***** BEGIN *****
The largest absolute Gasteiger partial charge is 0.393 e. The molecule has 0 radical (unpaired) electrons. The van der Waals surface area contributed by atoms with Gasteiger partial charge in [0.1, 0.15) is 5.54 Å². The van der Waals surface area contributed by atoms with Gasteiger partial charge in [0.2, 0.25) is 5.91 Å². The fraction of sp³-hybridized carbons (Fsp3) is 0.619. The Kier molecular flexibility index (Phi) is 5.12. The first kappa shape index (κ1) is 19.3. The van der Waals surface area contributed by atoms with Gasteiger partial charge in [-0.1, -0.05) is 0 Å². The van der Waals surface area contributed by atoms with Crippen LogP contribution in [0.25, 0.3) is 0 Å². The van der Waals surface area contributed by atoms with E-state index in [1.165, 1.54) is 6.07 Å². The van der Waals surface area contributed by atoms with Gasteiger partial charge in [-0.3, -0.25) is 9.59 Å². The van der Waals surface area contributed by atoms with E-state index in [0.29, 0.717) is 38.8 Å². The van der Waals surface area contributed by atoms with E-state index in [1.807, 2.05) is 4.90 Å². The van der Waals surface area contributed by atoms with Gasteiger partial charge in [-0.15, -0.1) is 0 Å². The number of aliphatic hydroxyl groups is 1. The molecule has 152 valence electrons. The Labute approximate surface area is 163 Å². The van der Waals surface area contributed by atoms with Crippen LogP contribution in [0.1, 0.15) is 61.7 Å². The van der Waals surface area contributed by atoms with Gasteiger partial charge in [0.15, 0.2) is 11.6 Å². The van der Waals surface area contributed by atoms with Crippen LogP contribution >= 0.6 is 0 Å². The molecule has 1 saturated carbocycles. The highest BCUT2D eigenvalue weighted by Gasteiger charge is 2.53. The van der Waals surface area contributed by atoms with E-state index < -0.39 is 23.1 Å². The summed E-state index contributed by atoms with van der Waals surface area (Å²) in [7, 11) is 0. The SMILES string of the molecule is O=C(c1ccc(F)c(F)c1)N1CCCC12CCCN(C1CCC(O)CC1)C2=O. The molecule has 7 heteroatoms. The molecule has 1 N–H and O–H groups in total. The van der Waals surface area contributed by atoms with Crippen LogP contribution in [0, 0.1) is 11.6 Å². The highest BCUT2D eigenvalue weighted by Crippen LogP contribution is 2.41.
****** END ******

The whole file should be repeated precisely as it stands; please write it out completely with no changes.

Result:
The largest absolute Gasteiger partial charge is 0.393 e. The molecule has 0 radical (unpaired) electrons. The van der Waals surface area contributed by atoms with Gasteiger partial charge in [0.1, 0.15) is 5.54 Å². The van der Waals surface area contributed by atoms with Gasteiger partial charge in [0.2, 0.25) is 5.91 Å². The fraction of sp³-hybridized carbons (Fsp3) is 0.619. The Kier molecular flexibility index (Phi) is 5.12. The first kappa shape index (κ1) is 19.3. The van der Waals surface area contributed by atoms with Gasteiger partial charge in [-0.1, -0.05) is 0 Å². The van der Waals surface area contributed by atoms with Crippen LogP contribution in [0.25, 0.3) is 0 Å². The van der Waals surface area contributed by atoms with E-state index in [1.165, 1.54) is 6.07 Å². The van der Waals surface area contributed by atoms with Gasteiger partial charge in [-0.3, -0.25) is 9.59 Å². The van der Waals surface area contributed by atoms with E-state index in [0.29, 0.717) is 38.8 Å². The van der Waals surface area contributed by atoms with E-state index in [1.807, 2.05) is 4.90 Å². The van der Waals surface area contributed by atoms with Gasteiger partial charge in [-0.15, -0.1) is 0 Å². The number of aliphatic hydroxyl groups is 1. The molecule has 152 valence electrons. The Labute approximate surface area is 163 Å². The van der Waals surface area contributed by atoms with Crippen LogP contribution in [0.1, 0.15) is 61.7 Å². The van der Waals surface area contributed by atoms with Gasteiger partial charge in [0.15, 0.2) is 11.6 Å². The van der Waals surface area contributed by atoms with Crippen LogP contribution >= 0.6 is 0 Å². The molecule has 1 saturated carbocycles. The highest BCUT2D eigenvalue weighted by Gasteiger charge is 2.53. The van der Waals surface area contributed by atoms with E-state index < -0.39 is 23.1 Å². The summed E-state index contributed by atoms with van der Waals surface area (Å²) in [7, 11) is 0. The SMILES string of the molecule is O=C(c1ccc(F)c(F)c1)N1CCCC12CCCN(C1CCC(O)CC1)C2=O. The molecule has 7 heteroatoms. The molecule has 1 N–H and O–H groups in total. The van der Waals surface area contributed by atoms with Crippen LogP contribution in [0, 0.1) is 11.6 Å². The highest BCUT2D eigenvalue weighted by Crippen LogP contribution is 2.41.